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Love and Sex with Robots: A Content Analysis of Media Representations

  • Nicola DöringEmail author
  • Sandra Poeschl
Article

Abstract

In his seminal book “Love and Sex with Robots”, David Levy (Love and sex with robots: the evolution of human–robot relations, Harper, New York, 2007) predicted that intimate human–robot relationships will be normalized by 2050. So far, only a very small number of early adopters of love and sex robots has experienced these kinds of relationships. The majority of the population only learns about love and sex with robots through media representations, be they fictional (e.g., movies and TV series) or non-fictional (e.g., newspaper and magazine articles). The current study therefore aimed at analyzing the media representations of intimate human–robot relationships. The three research questions, based on Sexual Script Theory, addressed characteristics (1) of the involved human partner, (2) of the involved robot partner, and (3) of their mutual intimate relationship. A quota sample of N = 710 media examples from different genres (48% non-fictional, 52% fictional, originating from 1927 to 2014) was drawn and subjected to quantitative media content analysis. Results indicate that media representations of intimate human–robot relationships tend to portray the involved human partner as a man who is disadvantaged in interpersonal relationships. At the same time, media often portray the involved robot partner as a humanoid female sex robot. While non-fictional media describe intimate human–robot relationships more often in sexual terms, fictional media focus more on emotional aspects, cohabitation and even procreation between humans and robots. Overall, media representations of intimate human–robot relationships reveal stereotypical gender roles, heteronormativity and a focus on sexual versus emotional intimacy. Implications for the future development and use of love and sex robots are discussed.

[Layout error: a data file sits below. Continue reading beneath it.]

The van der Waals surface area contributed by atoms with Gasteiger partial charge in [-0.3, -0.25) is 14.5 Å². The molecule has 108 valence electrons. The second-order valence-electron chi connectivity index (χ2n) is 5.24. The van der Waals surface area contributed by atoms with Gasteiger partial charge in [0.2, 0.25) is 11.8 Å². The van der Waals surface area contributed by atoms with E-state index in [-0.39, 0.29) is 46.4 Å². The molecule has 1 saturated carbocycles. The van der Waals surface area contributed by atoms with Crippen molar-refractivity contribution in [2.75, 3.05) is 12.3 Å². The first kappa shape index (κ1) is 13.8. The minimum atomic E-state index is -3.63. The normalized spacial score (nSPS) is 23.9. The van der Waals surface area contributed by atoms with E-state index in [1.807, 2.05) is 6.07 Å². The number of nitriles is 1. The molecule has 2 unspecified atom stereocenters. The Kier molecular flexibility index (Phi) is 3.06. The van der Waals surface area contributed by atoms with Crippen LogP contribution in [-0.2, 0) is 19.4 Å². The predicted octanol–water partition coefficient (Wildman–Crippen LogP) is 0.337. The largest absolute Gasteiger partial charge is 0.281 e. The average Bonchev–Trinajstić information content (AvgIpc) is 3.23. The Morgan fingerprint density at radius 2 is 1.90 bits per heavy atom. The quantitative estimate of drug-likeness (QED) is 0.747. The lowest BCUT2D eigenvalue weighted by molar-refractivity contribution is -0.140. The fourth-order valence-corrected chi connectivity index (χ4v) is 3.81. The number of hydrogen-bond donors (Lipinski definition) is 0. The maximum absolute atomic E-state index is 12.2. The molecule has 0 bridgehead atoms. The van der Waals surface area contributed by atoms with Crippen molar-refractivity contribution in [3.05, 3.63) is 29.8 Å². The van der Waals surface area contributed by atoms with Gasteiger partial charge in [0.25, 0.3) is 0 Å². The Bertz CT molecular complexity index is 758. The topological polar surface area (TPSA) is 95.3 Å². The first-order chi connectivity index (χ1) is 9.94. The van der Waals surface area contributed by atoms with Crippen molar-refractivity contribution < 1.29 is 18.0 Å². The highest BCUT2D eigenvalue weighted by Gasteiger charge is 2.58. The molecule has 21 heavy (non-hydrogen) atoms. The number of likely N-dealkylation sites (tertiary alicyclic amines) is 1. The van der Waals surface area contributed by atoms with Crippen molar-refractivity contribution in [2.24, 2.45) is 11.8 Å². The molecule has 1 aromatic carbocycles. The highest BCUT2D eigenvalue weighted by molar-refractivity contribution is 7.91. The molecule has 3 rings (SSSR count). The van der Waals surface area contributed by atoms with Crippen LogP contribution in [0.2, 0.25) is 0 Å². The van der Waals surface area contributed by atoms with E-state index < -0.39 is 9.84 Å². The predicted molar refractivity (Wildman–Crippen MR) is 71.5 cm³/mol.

Keywords

Human–robot relationships Sex robots Media representations Sexual script theory Gender roles Media content analysis 

Notes

Compliance with Ethical Standards

Conflict of interest

The authors declare that they have no conflict of interest.

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Copyright information

© Springer Nature B.V. 2019

Authors and Affiliations

  1. 1.Institute for Media and Communication Science, Research Group Media Psychology and Media DesignTU IlmenauIlmenauGermany

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